On the heels of last week’s announcement of “social” hostel booking site InBed.me picking up a $1.2m seed round, another social travel site is launching today: Tripbirds, which lets users pick up travel recommendations from friends via other social networks, is now open for business after a private beta period that saw 4,000 sign-ups and 13 million check-ins and images collected.
At the same time, it is also announcing its own seed round of $740,000 (€550,000), with participation from an impressive list of backers, including Index Ventures, Passion Capital and Creandum, as well as angel investors Peter Read, Andreas Ehn (an early CTO of Spotify who himself has founded his own Swedish startup, the gift-card aggregator app Wrapp), Soundcloud founders Eric Wahlforss and Alexander Ljung, and the founder of Path, Dave Morin.
The idea of going online to get hotel recommendations is not new: sites like Tripadvisor have created flourishing businesses out of aggregating user reviews already. Neither is the idea of using friends’ recommendations to help you make a decision: sites like Gogobot do that.
What Tripbirds hopes to bring to the table is the idea of integrating several different social networks into a single stream that combines not just your contacts’ activity around particular locations, but any special recommendations that they make specifically for you, based on alerts you create around your future travel plans. These can be around good places to stay, but can also be a lot more specific, asking about, for example, great startups to visit during your next trip to Stockholm.
Given that we are increasingly using a number of different networks for different functions, the idea of services that integrate that data into a single view is smart. And is happening elsewhere, too: just yesterday Jolicloud launched Jolicloud Me, which takes photos, videos and other content from disparate cloud-based services and lets the user view them in a single place.
Right now, Tripbirds picks up location data from your Facebook, Instagram and Foursquare networks. Its CEO Tel Valentin says that it will be adding Twitter in the next month, and Tripit some time after that. And he adds that starting tomorrow, users will also see their Tripbirds activity in their Facebook streams.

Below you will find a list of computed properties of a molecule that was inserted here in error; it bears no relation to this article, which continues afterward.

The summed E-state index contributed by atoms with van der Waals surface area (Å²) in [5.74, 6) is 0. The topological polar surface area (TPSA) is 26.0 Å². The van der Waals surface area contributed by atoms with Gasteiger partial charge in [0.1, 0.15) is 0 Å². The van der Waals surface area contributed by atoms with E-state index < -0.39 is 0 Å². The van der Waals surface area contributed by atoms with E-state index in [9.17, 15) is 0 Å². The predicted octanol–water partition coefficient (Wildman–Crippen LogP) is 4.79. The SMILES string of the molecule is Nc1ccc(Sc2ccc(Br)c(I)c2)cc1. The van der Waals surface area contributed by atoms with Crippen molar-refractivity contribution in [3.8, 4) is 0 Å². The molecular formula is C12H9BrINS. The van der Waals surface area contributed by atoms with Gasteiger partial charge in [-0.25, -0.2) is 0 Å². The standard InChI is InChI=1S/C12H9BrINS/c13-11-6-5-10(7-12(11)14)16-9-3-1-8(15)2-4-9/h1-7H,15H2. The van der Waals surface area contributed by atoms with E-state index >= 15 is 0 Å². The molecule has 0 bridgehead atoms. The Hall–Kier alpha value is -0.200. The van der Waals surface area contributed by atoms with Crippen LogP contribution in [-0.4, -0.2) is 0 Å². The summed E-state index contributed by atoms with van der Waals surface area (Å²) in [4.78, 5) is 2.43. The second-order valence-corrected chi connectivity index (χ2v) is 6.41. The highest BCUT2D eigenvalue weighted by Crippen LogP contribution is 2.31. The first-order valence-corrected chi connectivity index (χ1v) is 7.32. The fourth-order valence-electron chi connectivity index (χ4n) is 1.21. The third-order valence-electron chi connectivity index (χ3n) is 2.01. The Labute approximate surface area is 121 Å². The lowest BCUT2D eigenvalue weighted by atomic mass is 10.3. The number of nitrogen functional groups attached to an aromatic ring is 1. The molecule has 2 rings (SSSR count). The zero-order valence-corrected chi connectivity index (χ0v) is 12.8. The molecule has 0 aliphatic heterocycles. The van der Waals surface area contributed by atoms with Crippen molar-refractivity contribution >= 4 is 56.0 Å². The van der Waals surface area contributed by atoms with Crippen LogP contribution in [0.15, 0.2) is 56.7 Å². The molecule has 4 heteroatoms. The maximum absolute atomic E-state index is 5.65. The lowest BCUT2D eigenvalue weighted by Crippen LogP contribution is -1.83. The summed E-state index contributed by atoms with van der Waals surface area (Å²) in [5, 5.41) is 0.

One company not on Tripbirds’ list of social networks to integrate is that of one of its investors: Dave Morin’s Path. Path has yet to roll out APIs, and “and it’s not clear whether Path wants that,” says Tripbirds CEO Ted Valentin. “We’re not talking about this with Morin at all at the moment.”
Tripbirds is currently only accessible via a website, although Valentin says that the company is working on an iPhone app for the service as well.
Another interesting twist on this social media launch is that, unlike many others, it is working in a business model from the word go: it is based on hotel bookings. For each time that a user books a hotel through Tripbirds, the company gets 10 percent of the total booking price. It’s a proven model that has worked well already for Tripadvisor, Valentin points out.
He says that for now the intention is to keep those affiliate deals limited to hotels, and not expand into restaurant or other kinds of bookings: “If we can nail hotel recommendations, you don’t have to do more to have a valuable business,” he says.
Up to now, of the 4,000 users so far on the service, only 500 of those are in the U.S. but Valentin believes that this is the company’s most natural market, because of the fact that U.S. consumers are “already social.” “They already use services like Foursquare and Instagram a lot, so Tripbirds makes the most sense for them,” he says.